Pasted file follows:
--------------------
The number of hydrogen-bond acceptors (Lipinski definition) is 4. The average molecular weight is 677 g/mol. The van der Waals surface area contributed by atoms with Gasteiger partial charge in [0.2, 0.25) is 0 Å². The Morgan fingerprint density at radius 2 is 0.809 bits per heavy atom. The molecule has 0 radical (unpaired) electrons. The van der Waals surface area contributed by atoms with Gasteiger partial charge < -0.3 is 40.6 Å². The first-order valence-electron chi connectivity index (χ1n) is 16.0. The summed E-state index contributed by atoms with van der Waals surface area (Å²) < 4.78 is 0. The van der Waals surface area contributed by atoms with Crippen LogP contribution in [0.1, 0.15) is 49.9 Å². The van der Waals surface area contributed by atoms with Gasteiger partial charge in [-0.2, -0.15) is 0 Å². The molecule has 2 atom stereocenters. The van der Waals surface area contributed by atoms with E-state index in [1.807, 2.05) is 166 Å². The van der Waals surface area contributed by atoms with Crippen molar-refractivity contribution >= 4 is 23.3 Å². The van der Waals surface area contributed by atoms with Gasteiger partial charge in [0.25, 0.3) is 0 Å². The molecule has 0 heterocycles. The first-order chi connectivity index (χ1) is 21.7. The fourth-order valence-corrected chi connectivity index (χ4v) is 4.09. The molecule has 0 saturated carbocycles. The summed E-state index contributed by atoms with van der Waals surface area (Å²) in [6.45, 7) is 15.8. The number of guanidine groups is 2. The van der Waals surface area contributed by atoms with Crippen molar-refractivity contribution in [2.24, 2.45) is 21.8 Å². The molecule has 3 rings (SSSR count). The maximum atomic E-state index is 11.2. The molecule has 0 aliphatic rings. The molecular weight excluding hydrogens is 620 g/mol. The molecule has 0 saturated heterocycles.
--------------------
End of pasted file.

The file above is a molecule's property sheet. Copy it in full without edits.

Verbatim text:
The number of hydrogen-bond acceptors (Lipinski definition) is 4. The average molecular weight is 677 g/mol. The van der Waals surface area contributed by atoms with Gasteiger partial charge in [0.2, 0.25) is 0 Å². The Morgan fingerprint density at radius 2 is 0.809 bits per heavy atom. The molecule has 0 radical (unpaired) electrons. The van der Waals surface area contributed by atoms with Gasteiger partial charge < -0.3 is 40.6 Å². The first-order valence-electron chi connectivity index (χ1n) is 16.0. The summed E-state index contributed by atoms with van der Waals surface area (Å²) < 4.78 is 0. The van der Waals surface area contributed by atoms with Crippen LogP contribution in [0.1, 0.15) is 49.9 Å². The van der Waals surface area contributed by atoms with Gasteiger partial charge in [-0.2, -0.15) is 0 Å². The molecule has 2 atom stereocenters. The van der Waals surface area contributed by atoms with E-state index in [1.807, 2.05) is 166 Å². The van der Waals surface area contributed by atoms with Crippen molar-refractivity contribution >= 4 is 23.3 Å². The van der Waals surface area contributed by atoms with Gasteiger partial charge in [0.25, 0.3) is 0 Å². The molecule has 0 heterocycles. The first-order chi connectivity index (χ1) is 21.7. The fourth-order valence-corrected chi connectivity index (χ4v) is 4.09. The molecule has 0 saturated carbocycles. The summed E-state index contributed by atoms with van der Waals surface area (Å²) in [6.45, 7) is 15.8. The number of guanidine groups is 2. The van der Waals surface area contributed by atoms with Crippen molar-refractivity contribution in [2.24, 2.45) is 21.8 Å². The molecule has 3 rings (SSSR count). The maximum atomic E-state index is 11.2. The molecule has 0 aliphatic rings. The molecular weight excluding hydrogens is 620 g/mol. The molecule has 0 saturated heterocycles.